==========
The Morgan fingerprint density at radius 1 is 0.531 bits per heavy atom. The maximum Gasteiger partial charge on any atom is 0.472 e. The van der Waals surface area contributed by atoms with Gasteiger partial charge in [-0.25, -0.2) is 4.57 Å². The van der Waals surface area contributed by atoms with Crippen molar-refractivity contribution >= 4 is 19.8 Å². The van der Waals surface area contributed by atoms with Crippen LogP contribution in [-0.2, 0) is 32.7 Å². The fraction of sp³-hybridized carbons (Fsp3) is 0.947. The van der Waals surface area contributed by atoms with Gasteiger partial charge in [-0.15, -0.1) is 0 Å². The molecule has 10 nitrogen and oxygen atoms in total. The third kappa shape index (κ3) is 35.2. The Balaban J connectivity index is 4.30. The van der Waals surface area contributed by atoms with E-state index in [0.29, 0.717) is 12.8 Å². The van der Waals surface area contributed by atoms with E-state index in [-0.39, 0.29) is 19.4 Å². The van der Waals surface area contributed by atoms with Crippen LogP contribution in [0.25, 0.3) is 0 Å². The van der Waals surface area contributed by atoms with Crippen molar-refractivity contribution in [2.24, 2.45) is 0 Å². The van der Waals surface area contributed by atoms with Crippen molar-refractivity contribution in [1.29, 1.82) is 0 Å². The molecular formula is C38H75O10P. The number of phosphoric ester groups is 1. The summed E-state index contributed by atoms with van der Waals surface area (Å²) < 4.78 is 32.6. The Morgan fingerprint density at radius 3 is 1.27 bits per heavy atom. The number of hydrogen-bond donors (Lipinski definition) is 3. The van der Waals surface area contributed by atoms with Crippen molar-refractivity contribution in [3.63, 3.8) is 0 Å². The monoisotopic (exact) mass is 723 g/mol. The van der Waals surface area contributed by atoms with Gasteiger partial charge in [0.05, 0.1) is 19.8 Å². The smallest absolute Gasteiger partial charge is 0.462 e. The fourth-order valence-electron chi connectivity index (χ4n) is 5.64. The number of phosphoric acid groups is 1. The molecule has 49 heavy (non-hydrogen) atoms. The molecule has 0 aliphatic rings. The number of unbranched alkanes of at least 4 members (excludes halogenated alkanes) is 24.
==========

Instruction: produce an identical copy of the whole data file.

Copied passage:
The Morgan fingerprint density at radius 1 is 0.531 bits per heavy atom. The maximum Gasteiger partial charge on any atom is 0.472 e. The van der Waals surface area contributed by atoms with Gasteiger partial charge in [-0.25, -0.2) is 4.57 Å². The van der Waals surface area contributed by atoms with Crippen molar-refractivity contribution >= 4 is 19.8 Å². The van der Waals surface area contributed by atoms with Crippen LogP contribution in [-0.2, 0) is 32.7 Å². The fraction of sp³-hybridized carbons (Fsp3) is 0.947. The van der Waals surface area contributed by atoms with Gasteiger partial charge in [-0.15, -0.1) is 0 Å². The molecule has 10 nitrogen and oxygen atoms in total. The third kappa shape index (κ3) is 35.2. The Balaban J connectivity index is 4.30. The van der Waals surface area contributed by atoms with E-state index in [0.29, 0.717) is 12.8 Å². The van der Waals surface area contributed by atoms with E-state index in [-0.39, 0.29) is 19.4 Å². The van der Waals surface area contributed by atoms with Crippen LogP contribution in [0.25, 0.3) is 0 Å². The van der Waals surface area contributed by atoms with Crippen molar-refractivity contribution in [2.24, 2.45) is 0 Å². The van der Waals surface area contributed by atoms with Crippen molar-refractivity contribution in [1.29, 1.82) is 0 Å². The molecular formula is C38H75O10P. The number of phosphoric ester groups is 1. The summed E-state index contributed by atoms with van der Waals surface area (Å²) < 4.78 is 32.6. The Morgan fingerprint density at radius 3 is 1.27 bits per heavy atom. The number of hydrogen-bond donors (Lipinski definition) is 3. The van der Waals surface area contributed by atoms with Crippen molar-refractivity contribution in [3.63, 3.8) is 0 Å². The monoisotopic (exact) mass is 723 g/mol. The van der Waals surface area contributed by atoms with Gasteiger partial charge in [0.05, 0.1) is 19.8 Å². The smallest absolute Gasteiger partial charge is 0.462 e. The fourth-order valence-electron chi connectivity index (χ4n) is 5.64. The number of phosphoric acid groups is 1. The molecule has 49 heavy (non-hydrogen) atoms. The molecule has 0 aliphatic rings. The number of unbranched alkanes of at least 4 members (excludes halogenated alkanes) is 24.